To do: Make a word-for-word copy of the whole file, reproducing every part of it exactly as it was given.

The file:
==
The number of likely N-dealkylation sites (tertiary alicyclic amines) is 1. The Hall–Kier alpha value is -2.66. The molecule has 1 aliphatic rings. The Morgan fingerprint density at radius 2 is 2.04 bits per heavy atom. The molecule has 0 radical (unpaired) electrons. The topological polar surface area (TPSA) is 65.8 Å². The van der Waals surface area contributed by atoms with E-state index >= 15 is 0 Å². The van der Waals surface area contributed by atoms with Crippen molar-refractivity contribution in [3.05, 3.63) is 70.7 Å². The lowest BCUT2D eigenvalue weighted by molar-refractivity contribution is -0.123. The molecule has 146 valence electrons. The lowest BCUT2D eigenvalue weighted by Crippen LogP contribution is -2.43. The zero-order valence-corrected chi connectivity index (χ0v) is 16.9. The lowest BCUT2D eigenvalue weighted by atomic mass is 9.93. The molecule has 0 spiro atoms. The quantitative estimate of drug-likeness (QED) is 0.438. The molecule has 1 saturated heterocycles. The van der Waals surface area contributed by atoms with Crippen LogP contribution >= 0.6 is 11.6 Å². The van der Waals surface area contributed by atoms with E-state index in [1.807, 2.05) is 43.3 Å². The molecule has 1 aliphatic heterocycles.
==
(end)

The number of likely N-dealkylation sites (tertiary alicyclic amines) is 1. The Hall–Kier alpha value is -2.66. The molecule has 1 aliphatic rings. The Morgan fingerprint density at radius 2 is 2.04 bits per heavy atom. The molecule has 0 radical (unpaired) electrons. The topological polar surface area (TPSA) is 65.8 Å². The van der Waals surface area contributed by atoms with E-state index >= 15 is 0 Å². The van der Waals surface area contributed by atoms with Crippen molar-refractivity contribution in [3.05, 3.63) is 70.7 Å². The lowest BCUT2D eigenvalue weighted by molar-refractivity contribution is -0.123. The molecule has 146 valence electrons. The lowest BCUT2D eigenvalue weighted by Crippen LogP contribution is -2.43. The zero-order valence-corrected chi connectivity index (χ0v) is 16.9. The lowest BCUT2D eigenvalue weighted by atomic mass is 9.93. The molecule has 0 spiro atoms. The quantitative estimate of drug-likeness (QED) is 0.438. The molecule has 1 saturated heterocycles. The van der Waals surface area contributed by atoms with Crippen LogP contribution >= 0.6 is 11.6 Å². The van der Waals surface area contributed by atoms with E-state index in [1.807, 2.05) is 43.3 Å². The molecule has 1 aliphatic heterocycles.